The reality is that, with proper help, homebuyers can very often achieve homeownership in a way that is both sustainable and rewarding. Bank of America offers a variety of tools and resources to help homebuyers navigate the homebuying process and purchase an affordable home. Our Affordable Loan Solution™ mortgage, which requires a down payment as low as 3 percent, speaks directly to the needs of first-time buyers who are striving to overcome the down payment hurdle. Additionally, our Down Payment Resource Center is an online tool that helps consumers search a variety of down payment and closing cost assistance programs.
We’re encouraged to see homeowners continuing to find the deep benefits – both financial and emotional – of homeownership. We hope that this report gives both prospective homebuyers and existing homeowners insights  that will allow them to take advantage of everything that owning a home can offer.

09 May, 2017


For longtime Palo Alto homeowners, soaring home prices have been an unexpected windfall, a bonus on top of good schools, plentiful jobs and a close-knit community. But for some, high real estate prices are a mixed blessing: they may want to downsize to a smaller place or sell to provide for their retirement or pay for relatives’ education. Now they face a huge tax bill, in the form of capital gains.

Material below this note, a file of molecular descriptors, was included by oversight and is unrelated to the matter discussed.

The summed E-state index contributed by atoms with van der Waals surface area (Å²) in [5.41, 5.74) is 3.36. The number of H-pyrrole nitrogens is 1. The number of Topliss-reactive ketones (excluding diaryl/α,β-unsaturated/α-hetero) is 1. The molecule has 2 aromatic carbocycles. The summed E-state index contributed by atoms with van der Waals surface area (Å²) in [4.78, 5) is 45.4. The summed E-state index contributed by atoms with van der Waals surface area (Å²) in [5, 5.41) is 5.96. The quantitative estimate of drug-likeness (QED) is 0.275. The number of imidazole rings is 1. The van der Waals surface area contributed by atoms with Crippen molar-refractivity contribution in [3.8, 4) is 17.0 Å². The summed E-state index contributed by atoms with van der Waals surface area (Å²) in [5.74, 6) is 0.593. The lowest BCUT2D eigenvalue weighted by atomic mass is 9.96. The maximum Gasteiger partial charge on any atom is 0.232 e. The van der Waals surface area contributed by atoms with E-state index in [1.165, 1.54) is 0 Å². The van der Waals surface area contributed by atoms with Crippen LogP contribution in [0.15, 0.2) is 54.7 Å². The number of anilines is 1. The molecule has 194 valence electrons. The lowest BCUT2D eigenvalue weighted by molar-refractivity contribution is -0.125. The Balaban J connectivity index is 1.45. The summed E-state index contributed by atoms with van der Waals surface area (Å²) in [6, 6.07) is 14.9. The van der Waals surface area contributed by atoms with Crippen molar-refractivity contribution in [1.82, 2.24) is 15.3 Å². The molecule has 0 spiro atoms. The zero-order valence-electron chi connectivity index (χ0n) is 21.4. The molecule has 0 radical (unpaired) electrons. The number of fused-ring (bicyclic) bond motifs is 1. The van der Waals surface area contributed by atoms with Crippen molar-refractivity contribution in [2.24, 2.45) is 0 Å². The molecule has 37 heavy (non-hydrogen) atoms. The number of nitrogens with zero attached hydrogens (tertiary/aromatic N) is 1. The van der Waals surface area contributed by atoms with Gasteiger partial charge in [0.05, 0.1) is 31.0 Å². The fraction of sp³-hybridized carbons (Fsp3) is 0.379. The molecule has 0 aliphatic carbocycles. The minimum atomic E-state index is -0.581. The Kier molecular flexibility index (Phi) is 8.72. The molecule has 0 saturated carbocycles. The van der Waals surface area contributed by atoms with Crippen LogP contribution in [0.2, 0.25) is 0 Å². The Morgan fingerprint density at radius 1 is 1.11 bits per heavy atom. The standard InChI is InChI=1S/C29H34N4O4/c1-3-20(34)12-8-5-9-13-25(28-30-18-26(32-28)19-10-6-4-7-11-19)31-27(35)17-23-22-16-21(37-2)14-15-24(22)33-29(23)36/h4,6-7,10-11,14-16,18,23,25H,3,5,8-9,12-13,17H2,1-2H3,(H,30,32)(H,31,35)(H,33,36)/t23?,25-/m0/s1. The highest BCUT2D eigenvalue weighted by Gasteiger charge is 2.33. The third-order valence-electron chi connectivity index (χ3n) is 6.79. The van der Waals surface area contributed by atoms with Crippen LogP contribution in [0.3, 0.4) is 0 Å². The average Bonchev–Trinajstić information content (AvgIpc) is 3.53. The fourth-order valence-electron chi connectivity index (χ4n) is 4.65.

So it’s no surprise then that more Palo Altans are turning to charitable remainder trusts (CRT) to make selling their home less financially painful. 
“For eight years, I didn’t see any of these at all. It’s picked back up again,” says David Spence, a partner at the Menlo Park law firm Royse Law. Spence says high real estate values, the booming Silicon Valley economy and higher tax rates have been behind the flurry of inquiries he’s received in recent years. 
Area charities are also aggressively courting charitable giving while recognizing that the potential donor’s largest asset may come with a huge tax liability. Both Stanford and the Silicon Valley Community Foundation, for example, boast on their websites of their ability to act as trustees for a CRT.